One of the neat things about working with on this project is getting an in depth look at all the incredible things — like building playgrounds, growing asparagus, and greening schools — us mamas do. Sharing stories about moms doing their most to make a difference is gratifying and — on most days — gives me hope and fuels my inspiration. Then there are those rare days my admiration for the unstoppable mommas we meet turns into internal admonishment for not doing enough in my own life.
And OK, sure, that’s probably an accurate take. I could do more — we all could. But it’s not like I sit around every day doing nothing. I go to protests. I donate to shelters and I’m obsessive about the three Rs — at times annoyingly so. I use solid shampoos, bring my own mug, and shop in the bulk section. But despite all that (and a bunch of other bits I won’t run on about, when it hits, the guilt – like the struggle, is real.
So today when I woke to a beautiful morning, I decided to go on the offensive and do something to keep my inadequate feelings at bay. Armed with a couple of bags, gardening gloves, and my trusty garbage picker — possibly the best $2.25 I ever spent — I took a page from mamas Sarah Dantzer and Cindy Wilding and set out into my neighbourhood to see what trash I might find.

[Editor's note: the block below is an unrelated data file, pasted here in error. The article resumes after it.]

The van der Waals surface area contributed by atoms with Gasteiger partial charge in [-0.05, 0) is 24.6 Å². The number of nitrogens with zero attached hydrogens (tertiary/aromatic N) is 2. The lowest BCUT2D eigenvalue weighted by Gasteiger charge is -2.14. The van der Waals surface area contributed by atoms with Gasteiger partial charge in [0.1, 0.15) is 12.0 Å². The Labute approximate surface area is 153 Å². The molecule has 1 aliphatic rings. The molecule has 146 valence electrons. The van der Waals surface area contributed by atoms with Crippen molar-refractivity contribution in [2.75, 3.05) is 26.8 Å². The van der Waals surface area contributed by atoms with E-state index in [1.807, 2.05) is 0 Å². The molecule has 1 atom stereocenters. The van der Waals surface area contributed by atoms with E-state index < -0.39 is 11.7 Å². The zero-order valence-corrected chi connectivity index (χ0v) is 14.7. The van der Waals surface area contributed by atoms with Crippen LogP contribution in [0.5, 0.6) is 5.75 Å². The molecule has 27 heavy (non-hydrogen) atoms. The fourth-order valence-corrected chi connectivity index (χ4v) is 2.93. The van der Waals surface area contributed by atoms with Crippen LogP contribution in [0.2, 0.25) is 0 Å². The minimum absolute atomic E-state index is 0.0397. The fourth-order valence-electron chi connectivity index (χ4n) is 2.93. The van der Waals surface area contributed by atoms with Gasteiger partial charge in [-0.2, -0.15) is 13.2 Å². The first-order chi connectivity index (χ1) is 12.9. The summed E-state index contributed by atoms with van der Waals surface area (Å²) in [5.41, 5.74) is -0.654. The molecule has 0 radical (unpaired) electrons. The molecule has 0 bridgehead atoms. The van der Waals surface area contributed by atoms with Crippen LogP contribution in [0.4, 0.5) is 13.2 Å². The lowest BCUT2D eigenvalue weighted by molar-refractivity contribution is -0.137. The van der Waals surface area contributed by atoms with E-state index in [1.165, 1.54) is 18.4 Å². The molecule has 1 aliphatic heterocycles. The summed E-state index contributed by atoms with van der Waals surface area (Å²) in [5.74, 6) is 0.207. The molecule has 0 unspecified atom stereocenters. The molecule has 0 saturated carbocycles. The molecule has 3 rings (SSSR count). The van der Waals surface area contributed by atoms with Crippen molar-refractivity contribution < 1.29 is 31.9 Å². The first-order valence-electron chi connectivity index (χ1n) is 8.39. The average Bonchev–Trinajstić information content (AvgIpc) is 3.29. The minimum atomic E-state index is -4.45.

Now, I live in what appears to be a pretty tidy, family oriented neighbourhood in Halifax, Nova Scotia’s North End. Before heading out I assumed — quite wrongly — that there wouldn’t be much of a haul. That was before I had to turn back 6 blocks in because the handle on the reusable bag I’d been filling had already given out. As I lugged it awkwardly home, filled near to the brim with coffee cups, candy wrappers, water bottles, pop cans, bottle caps, plastic straws, a hunk of iron, a driveway marker, and cigarette butts — so many cigarette butts — I was disheartened to see new trash on the stretch already covered. The wind is a cruel fiend.
But, despite the broken handle, and the seemingly never ending supply of litter to be collected, I feel good about the time spent tidying up my ‘hood. I even met some chatty but delightful neighbourhood ladies full of questions about my dollar store grabber, and got the nod of respect from a couple of elderly gentlemen out for their morning stroll. So, yeah, I’ll definitely go again but next time I’m bringing a better bag.
Robyn McNeil is a Nova Scotia-based freelance writer, bartender, and editor of the Whole Family Happiness Project. She lives in Halifax, with her son and a penchant for really strong tea, yoga, hammocks, and hoppy beer.
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The Whole Family Happiness Project is a group of moms exploring our connection to our individual purpose, our family happiness, and the happiness of the world around us. Come join us on Facebook.